Hubble in trouble as NASA confirm’s space telescope’s main camera has shut down

The Hubble Space Telescope’s primary camera has shut down because of a hardware problem.

NASA said the camera stopped working Tuesday. 

Hubble’s three other science instruments are still working fine, with celestial observations continuing.

This third incarnation of the wide field camera was installed by spacewalking astronauts in 2009. 

The camera has backup electronics that could be called into action, if necessary, according to NASA.

‘Hubble will continue to perform science observations with its other three active instruments, while the Wide Field Camera 3 anomaly is investigated,’ it said.

‘Wide Field Camera 3, installed during Servicing Mission 4 in 2009, is equipped with redundant electronics should they be needed to recover the instrument. ‘

The camera has captured stunning images of stars, galaxies stretching far back in time and assisted in deep sky surveys. 

It’s also studied objects in our own solar system, discovering some of the tiny moons around Pluto, as well as a 14th moon around Neptune.

 It takes pictures in both visible and ultraviolet light, as well as near infrared.

Orbiting 350 miles (560 kilometers) above Earth, Hubble was launched in 1990 and visited by space shuttle astronauts, for repairs and upgrades, five times.

This is the first time the camera has acted up like this, said Cheryl Gundy, a spokeswoman with the Space Telescope Science Institute in Baltimore, which handle science operations for the telescope. 

 Last fall, Hubble stopped working altogether for three weeks because of a pointing problem.

The return to conducting science comes after successfully recovering a backup gyroscope, or gyro, that had replaced a failed gyro three weeks earlier. 

The telescope switched on a backup gyro after it entered safe mode due to a failed gyro on Friday, Oct. 5.  

However, the gyro began to rotate at an alarming rate, so NASA was unable to switch the scope back on. 

To fix it, NASA went with a tried and tested IT support technique – switching it off and on again. 

The Hubble operations team turned the gyro off for one second, and then restarted it before the wheel spun down.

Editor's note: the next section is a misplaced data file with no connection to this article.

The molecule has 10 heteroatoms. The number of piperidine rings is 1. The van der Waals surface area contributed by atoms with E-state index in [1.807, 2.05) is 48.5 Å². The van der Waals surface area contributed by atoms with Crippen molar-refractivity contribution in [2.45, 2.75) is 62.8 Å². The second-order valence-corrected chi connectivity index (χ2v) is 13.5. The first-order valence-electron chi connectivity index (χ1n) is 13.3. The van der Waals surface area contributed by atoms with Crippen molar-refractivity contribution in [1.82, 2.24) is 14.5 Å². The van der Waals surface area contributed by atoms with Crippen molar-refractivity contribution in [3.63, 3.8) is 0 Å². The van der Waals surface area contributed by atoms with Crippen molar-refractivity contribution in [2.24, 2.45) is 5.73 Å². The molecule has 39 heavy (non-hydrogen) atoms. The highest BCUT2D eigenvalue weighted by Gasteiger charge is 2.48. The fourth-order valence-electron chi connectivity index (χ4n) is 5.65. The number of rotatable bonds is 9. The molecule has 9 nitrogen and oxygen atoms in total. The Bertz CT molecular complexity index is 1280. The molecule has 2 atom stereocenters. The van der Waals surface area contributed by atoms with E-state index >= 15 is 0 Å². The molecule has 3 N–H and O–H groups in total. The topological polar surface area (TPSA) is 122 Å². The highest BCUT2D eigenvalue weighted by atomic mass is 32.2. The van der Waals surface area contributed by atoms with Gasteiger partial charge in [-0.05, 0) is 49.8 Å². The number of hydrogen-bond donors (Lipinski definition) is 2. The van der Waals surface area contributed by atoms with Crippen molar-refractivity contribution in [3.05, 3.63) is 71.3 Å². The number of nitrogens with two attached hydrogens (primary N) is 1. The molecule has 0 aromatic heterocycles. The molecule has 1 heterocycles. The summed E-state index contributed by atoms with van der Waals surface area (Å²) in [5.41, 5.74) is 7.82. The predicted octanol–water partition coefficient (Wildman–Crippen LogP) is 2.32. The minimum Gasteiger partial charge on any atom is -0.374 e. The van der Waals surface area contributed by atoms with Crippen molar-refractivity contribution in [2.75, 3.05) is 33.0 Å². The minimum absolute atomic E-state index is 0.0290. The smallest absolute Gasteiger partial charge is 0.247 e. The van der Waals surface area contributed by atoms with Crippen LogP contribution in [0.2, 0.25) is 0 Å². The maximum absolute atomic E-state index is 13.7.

They then commanded a series of spacecraft maneuvers, or turns, in opposite directions to attempt to clear any blockage that may have caused the float to be off-center and produce the exceedingly high rates. 

During each maneuver, the gyro was switched from high mode to low mode to dislodge any blockage that may have accumulated around the float.

Following the Oct. 18 maneuvers, the team noticed a significant reduction in the high rates, allowing rates to be measured in low mode for brief periods of time 

‘The rotation rates produced by the backup gyro have since reduced and are now within an expected range,’ NASA said.

Additional tests will be performed to ensure Hubble can return to science operations with this gyro.

It comes as Earth’s most powerful telescopes are beginning to show the strain of decades of use and may soon stop working completely.

Astronomical observatories such as Hubble and Chandra were launched into orbit several years ago and have provided us with stunning images and precious data ever since.

These wondrous machines, that have been invaluable in the advancement of modern science, are deteriorating with age and Nasa has no plan in place to replace the ailing technology.

They were developed to help map distant galaxies, peer into black holes and locate new planets but astronomers fear their eyes in the sky may soon go dark. 

‘The unwillingness to invest in substantial science has begun to worry us,’ astrophysicist Matt Mountain, president of the Association of Universities for Research in Astronomy, which operates the Hubble telescope on behalf of NASA, told The Washington Post.

‘We’re facing a very daunting prospect as a community. Some fields just won’t have a telescope. And the science will not be possible to do in any other way.’

Funding for successors to these marquee telescopes has yet to be secured and Paul Hertz, the astrophysics division director at Nasa said it is a ‘choice for the nation’.

‘What missions we do will be influenced by priorities of the community as well as the funding choices made by the political system,’ he added.  

The Space agency says it’s coincidental both Chandra and Hubble went ‘asleep’ within a week of one another. 

It ‘continues to work toward resuming science operations of the Hubble Space Telescope after the spacecraft entered safe mode due to a failed gyroscope (gyro).’ 

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